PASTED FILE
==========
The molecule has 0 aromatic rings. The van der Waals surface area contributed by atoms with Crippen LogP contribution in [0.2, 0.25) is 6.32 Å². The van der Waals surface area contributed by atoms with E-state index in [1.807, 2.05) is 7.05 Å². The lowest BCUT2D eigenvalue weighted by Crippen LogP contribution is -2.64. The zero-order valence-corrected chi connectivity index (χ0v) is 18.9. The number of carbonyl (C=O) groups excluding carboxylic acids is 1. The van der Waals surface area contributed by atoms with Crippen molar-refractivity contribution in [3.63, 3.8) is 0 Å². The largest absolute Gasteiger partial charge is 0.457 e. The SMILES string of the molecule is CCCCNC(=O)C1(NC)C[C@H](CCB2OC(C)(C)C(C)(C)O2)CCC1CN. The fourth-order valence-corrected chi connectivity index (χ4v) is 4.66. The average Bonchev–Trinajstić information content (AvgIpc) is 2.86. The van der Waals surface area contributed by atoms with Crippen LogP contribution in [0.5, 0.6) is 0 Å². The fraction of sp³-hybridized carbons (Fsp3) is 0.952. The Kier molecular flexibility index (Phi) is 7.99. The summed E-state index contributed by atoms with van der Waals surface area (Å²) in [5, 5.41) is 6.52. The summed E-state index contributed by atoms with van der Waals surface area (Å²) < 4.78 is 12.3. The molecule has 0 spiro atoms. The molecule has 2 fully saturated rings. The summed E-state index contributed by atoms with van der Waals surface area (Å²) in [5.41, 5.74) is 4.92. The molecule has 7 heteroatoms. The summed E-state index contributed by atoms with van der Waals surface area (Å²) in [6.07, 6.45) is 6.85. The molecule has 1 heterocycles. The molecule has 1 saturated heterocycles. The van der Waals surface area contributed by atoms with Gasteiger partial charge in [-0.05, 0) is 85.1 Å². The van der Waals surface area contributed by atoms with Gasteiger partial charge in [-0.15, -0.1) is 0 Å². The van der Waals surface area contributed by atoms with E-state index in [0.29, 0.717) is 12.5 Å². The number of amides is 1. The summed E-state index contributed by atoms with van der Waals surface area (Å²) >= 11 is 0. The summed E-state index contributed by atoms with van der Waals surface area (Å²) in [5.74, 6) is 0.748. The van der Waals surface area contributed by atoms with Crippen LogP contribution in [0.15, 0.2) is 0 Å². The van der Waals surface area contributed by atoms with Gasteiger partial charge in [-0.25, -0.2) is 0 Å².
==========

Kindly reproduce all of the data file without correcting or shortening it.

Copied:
The molecule has 0 aromatic rings. The van der Waals surface area contributed by atoms with Crippen LogP contribution in [0.2, 0.25) is 6.32 Å². The van der Waals surface area contributed by atoms with E-state index in [1.807, 2.05) is 7.05 Å². The lowest BCUT2D eigenvalue weighted by Crippen LogP contribution is -2.64. The zero-order valence-corrected chi connectivity index (χ0v) is 18.9. The number of carbonyl (C=O) groups excluding carboxylic acids is 1. The van der Waals surface area contributed by atoms with Crippen molar-refractivity contribution in [3.63, 3.8) is 0 Å². The largest absolute Gasteiger partial charge is 0.457 e. The SMILES string of the molecule is CCCCNC(=O)C1(NC)C[C@H](CCB2OC(C)(C)C(C)(C)O2)CCC1CN. The fourth-order valence-corrected chi connectivity index (χ4v) is 4.66. The average Bonchev–Trinajstić information content (AvgIpc) is 2.86. The van der Waals surface area contributed by atoms with Crippen LogP contribution in [0.5, 0.6) is 0 Å². The fraction of sp³-hybridized carbons (Fsp3) is 0.952. The Kier molecular flexibility index (Phi) is 7.99. The summed E-state index contributed by atoms with van der Waals surface area (Å²) in [5, 5.41) is 6.52. The summed E-state index contributed by atoms with van der Waals surface area (Å²) < 4.78 is 12.3. The molecule has 0 spiro atoms. The molecule has 2 fully saturated rings. The summed E-state index contributed by atoms with van der Waals surface area (Å²) in [5.41, 5.74) is 4.92. The molecule has 7 heteroatoms. The summed E-state index contributed by atoms with van der Waals surface area (Å²) in [6.07, 6.45) is 6.85. The molecule has 1 heterocycles. The molecule has 1 saturated heterocycles. The van der Waals surface area contributed by atoms with Gasteiger partial charge in [-0.05, 0) is 85.1 Å². The van der Waals surface area contributed by atoms with Gasteiger partial charge in [-0.15, -0.1) is 0 Å². The van der Waals surface area contributed by atoms with E-state index in [0.29, 0.717) is 12.5 Å². The number of amides is 1. The summed E-state index contributed by atoms with van der Waals surface area (Å²) >= 11 is 0. The summed E-state index contributed by atoms with van der Waals surface area (Å²) in [5.74, 6) is 0.748. The van der Waals surface area contributed by atoms with Crippen LogP contribution in [0.15, 0.2) is 0 Å². The van der Waals surface area contributed by atoms with Gasteiger partial charge in [-0.25, -0.2) is 0 Å².